Journey | The Last Forest

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The air is different. We’re in an old forest, lush with life and history. Father feels it, too, and he tells me stories about the people of the past – Native Americans, Romans, Celtic Druids, shamans.

“Full circle, Grey,” Father says. “We look to their example now, to survive.”

I nod. I like these stories: real ones, and not fairy tales like before.

“I feel like I might see one of those people,” I say. There’s a note of hesitation in my voice.

From Father’s furtive glancing, I know he feels the eyes on us in the forest. We are being watched, observed – maybe hunted.

And then there’s the other thing: the way his shoulders relax, like he’s not carrying any burdens at all. Like he’s finally at peace. He found it, because she’s here. There’s that undeniable familiar feeling of her in the air.

I get it now, when Father said he could feel her in the wind at the mountain pass. In these brief moments, I know more about my father than ever before.

Why he had to leave Sasha, even though we could have been happy with her. Why he drank to numb the pain of denying reality for a wish and a dream. Why he kept pushing me to hope for her, to find her, to not give up on her.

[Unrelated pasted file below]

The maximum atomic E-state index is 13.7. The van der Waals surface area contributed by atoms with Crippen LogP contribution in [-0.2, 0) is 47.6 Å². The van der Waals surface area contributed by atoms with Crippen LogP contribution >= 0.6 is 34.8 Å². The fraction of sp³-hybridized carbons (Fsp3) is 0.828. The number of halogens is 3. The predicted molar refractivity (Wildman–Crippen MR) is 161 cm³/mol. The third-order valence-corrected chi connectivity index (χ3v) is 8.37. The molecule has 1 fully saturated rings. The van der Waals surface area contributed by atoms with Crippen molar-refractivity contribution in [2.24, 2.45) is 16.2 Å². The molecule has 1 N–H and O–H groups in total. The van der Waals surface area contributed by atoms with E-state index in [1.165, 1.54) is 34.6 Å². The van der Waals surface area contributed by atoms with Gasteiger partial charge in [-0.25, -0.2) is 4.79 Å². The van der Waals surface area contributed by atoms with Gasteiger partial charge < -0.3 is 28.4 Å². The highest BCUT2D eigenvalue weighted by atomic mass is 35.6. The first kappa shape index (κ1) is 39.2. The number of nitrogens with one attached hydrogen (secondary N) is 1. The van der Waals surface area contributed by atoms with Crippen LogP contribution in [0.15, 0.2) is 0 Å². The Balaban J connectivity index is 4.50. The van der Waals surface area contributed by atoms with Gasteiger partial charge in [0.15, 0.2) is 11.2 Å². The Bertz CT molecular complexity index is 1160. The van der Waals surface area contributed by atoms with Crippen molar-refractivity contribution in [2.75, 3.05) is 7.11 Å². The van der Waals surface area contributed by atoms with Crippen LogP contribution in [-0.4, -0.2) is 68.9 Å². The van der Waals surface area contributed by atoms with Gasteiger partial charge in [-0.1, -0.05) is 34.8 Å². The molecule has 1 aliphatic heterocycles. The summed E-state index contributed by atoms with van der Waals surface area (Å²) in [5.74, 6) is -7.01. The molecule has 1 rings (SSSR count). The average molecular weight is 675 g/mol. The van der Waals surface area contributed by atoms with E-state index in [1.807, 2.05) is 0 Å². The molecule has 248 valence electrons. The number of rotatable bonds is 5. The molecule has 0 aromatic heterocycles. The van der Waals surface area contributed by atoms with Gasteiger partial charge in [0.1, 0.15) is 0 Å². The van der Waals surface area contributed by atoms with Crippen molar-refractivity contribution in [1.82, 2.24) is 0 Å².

We’ll never get my mom back. She’s six feet under and going nowhere. Rose, though – we could have been with her this whole time.

An arrow whizzes by my cheek, so close I’m surprised I didn’t lose a chunk of ear.

“Hey, hey, hey!” Father cries out. He pulls me down to the ground, and we flatten ourselves in cool, moist dirt.

“You crossed the boundary for our town,” I hear a man cry. He’s somewhere in front of us, but I can’t see him. I hear movement on both sides of me.

We’re surrounded. Father coughs a little, and I look over and the shaft of an arrow protrudes from his right shoulder, out of place on his person. Shock overwhelms me, and I can’t move or think. It is only when I see the pained grin and the light in his eyes that I relax.

“I’m fine,” Father whispers, “only a flesh wound, right?”

I nod, my cheek pressing in the dirt.

“Why are you here?” Another voice asks from behind us. Maybe the archer, but that part doesn’t matter – because even though one of my ears is pressed in the dirt, and I’m afraid for Father, and that voice sounds muffled by layers of fabric, hardened by age and tough choices, I know it. It’s the voice we’ve been searching for, and Father knows it, too, and I can see through my own fresh tears that he’s crying, too.

“For you,” I say to my sister. “We’re here for you.”

Journey | Drowning Gods

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“It’s like a cathedral,” Father says. I blink the world back into focus and register the cross-topped stone spire in front of me.